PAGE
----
Music and fundraisers for Japan

When news hit the United States about the 9.0 magnitudeearthquake and ensuing tsunami that devastated northern Japan lastmonth, Keiko Asakawa-Golden was safe at home in Bay Ridge with herfamily.

But the piano instructor and mother of two’s parents live east ofTokyo and after finally confirming that they were safe, sheimmediately started brainstorming ways to help them deal with thelack of fresh drinking water, electricity and train services.

First, she held a stoop sale outside her house in Bay Ridge, wherefellow mothers from her informal Bay Ridge Japanese Mom Groupteamed up to sell baked goods and knick-knacks in order to raisefunds for their family members and others back in Japan. Theyraised over $300.

Then, with help from fellow musician Jessica Corbin, who co-directsthe Art on the Corner series at Good Shepherd Lutheran, she planneda benefit concert for last weekend that featured several localperformers.

Music For Japan: A Benefit Concert for Earthquake and TsunamiRelief Effort raised over $3,544 that has been donated to theJapan Society’s Japan Earthquake Relief Fund, which goes directlyto immediate relief as well as the long-term recovery process. Itwas one of several fundraising efforts throughout southwestBrooklyn for Japan relief.

Another took place at Xaverian High School, which, for the pastdecade, has had a music/cultural exchange program with students inJapan, sending students and teachers to Aichi Prefecture, near thecity of Nagoya, for visits and performances. To help their friends,the music department held a benefit concert on March 31, and areholding bake sales and an ongoing clothing drive to raise funds forthe Xaverian Japanese Relief Fund.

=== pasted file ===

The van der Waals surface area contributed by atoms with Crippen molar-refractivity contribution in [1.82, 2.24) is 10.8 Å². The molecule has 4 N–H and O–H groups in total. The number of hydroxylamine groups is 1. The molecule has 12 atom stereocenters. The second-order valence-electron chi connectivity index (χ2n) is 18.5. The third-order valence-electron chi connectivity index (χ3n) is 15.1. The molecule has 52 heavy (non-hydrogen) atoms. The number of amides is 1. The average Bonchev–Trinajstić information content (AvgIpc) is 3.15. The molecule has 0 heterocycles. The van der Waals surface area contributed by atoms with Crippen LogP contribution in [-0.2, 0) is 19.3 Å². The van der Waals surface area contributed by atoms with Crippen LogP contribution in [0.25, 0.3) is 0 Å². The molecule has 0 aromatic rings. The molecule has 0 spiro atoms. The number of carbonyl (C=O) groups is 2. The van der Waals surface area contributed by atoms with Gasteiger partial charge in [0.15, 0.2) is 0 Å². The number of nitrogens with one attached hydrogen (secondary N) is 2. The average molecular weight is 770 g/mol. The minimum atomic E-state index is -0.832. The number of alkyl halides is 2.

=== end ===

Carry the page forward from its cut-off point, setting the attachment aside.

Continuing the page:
Another bake sale was held at P.S. 748 in Bath Beach, where, onMarch 11 Principal Ursula Annio decided to give thepre-kindergarten and first graders a chance to work together tohelp others. It was just the right thing to do, she said. But itwas the reaction of one parent that showed her how what’s right isalso what has the most impact.

I was very touched [when] my daughter came home and said theprincipal had made an announcement that there would be a bake salein one week, said Mayumi Klapper, a Japanese American woman whosesix-year-old daughter is in first grade at P.S. 748. I wanted tohelp. I also started thinking about doing something to thank thechildren and school in my way. So I thought origami would besomething I can do that is traditional Japanese.

As thanks for their hard work and $975 raised, Klapper and a friendmade around 150 origami cranes – one for each child and teacher inthe small school. The origami crane is a symbol of peace. Also, wedo it when somebody’s very sick, to make the person feel better.It’s a big symbol for us, a way to pray. In this case, I used thecranes just to say thank you from us.

They were such a hit that the stay-at-home mom of two has beeninvited to come teach the students in pre-kindergarten throughfirst grade how to make their own origami cranes. It is difficultfor little hands to do, she said, but the children are soenthusiastic and have managed to make a few themselves.

I think everybody had a great time and the teacher enjoyed it,said Klapper. It’s good for the children – something they willlearn and have fun at the same time.

The 9.0 magnitude earthquake hit on March 11 off the coast ofnorthern Japan, 231 miles from its capital city of Tokyo, andtriggered a tsunami that brought waves as high as 33 feet washingaway entire villages, sparking fires and, perhaps most dangerously,destabilizing several nuclear power plants which workers are stillstruggling to manage.

Over 10,000 are reported dead, with countless more still missing.Hundreds of thousands of people are living in shelters.

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